A few days ago, the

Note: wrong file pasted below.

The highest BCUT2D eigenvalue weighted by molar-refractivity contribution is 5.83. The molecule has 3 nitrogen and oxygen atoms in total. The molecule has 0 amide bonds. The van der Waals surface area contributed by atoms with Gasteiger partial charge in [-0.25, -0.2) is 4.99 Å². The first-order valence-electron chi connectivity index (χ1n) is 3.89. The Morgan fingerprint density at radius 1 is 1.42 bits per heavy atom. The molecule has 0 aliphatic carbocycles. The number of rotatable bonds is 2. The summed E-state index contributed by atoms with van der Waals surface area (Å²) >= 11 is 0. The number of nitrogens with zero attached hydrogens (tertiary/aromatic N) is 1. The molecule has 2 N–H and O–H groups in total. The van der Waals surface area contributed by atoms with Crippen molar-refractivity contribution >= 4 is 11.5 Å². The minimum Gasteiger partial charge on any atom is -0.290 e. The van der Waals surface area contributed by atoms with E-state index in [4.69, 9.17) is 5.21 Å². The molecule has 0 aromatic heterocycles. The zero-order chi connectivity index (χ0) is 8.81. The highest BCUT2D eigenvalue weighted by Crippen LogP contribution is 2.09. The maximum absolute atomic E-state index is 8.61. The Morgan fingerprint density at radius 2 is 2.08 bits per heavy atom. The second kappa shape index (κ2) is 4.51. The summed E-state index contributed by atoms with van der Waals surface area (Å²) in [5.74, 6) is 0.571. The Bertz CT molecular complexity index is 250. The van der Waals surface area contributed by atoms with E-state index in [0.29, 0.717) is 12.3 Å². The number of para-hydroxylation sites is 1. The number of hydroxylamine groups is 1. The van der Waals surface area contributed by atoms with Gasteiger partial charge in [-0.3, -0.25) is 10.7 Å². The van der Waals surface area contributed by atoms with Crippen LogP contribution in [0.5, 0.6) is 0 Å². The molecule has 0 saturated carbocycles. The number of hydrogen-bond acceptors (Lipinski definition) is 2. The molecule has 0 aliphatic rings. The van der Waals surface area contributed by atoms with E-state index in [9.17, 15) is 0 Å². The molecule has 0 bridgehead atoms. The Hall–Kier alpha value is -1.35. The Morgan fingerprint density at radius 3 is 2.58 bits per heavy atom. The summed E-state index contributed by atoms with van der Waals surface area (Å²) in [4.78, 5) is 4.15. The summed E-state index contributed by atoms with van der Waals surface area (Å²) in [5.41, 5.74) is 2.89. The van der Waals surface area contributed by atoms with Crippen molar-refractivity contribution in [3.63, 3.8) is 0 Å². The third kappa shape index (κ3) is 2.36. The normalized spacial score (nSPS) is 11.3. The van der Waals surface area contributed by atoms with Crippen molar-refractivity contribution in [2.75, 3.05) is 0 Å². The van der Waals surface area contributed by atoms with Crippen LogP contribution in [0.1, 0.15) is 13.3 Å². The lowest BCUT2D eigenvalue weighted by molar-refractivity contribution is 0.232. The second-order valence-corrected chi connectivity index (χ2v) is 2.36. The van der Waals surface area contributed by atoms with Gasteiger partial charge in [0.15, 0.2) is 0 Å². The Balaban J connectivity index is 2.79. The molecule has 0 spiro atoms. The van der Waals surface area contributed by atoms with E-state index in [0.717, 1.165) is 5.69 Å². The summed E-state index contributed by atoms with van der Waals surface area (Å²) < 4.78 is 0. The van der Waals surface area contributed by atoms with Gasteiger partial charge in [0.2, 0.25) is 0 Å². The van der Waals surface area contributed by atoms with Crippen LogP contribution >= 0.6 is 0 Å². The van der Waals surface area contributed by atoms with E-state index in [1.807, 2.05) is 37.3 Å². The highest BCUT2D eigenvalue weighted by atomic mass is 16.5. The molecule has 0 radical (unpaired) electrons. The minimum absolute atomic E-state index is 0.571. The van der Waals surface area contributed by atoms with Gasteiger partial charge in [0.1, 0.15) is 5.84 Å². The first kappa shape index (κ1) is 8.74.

A few days ago, the Washington Post ran a breathless story about the unhappiness of the educational establishment, as well as Senators Kennedy and Leahy, over FBI inquiries regarding foreign students at American colleges and universities. Today, a Washington Times editorial de-constructs the Post’s story. It seems that the Post painted a misleading picture of legal landscape regarding the privacy of student records. It pointed to a 1974 law that allows colleges to provide only “name, rank, and serial number” type information to law enforcement officers. But, according to the Times, a 1996 law states that this privacy protection does not apply to aliens. The law was passed in part as a response to the fact that one of the individuals who tried to blow up the World Trade Center in 1993 had entered the country legally on a student visa. The 1996 law required that a new computerized system to track foreign students in this country be in place by January 1, 2003. Today, it is nowhere near ready. Part of the problem, apparently, is resistance from colleges and universities. I agree with the conclusiion of the Washington TImes: “We understand why any school would have legitimate concerns any time the government seeks information on its students. But these concerns are outweighed by the need to prevent future terrorist attacks on the American homeland.”

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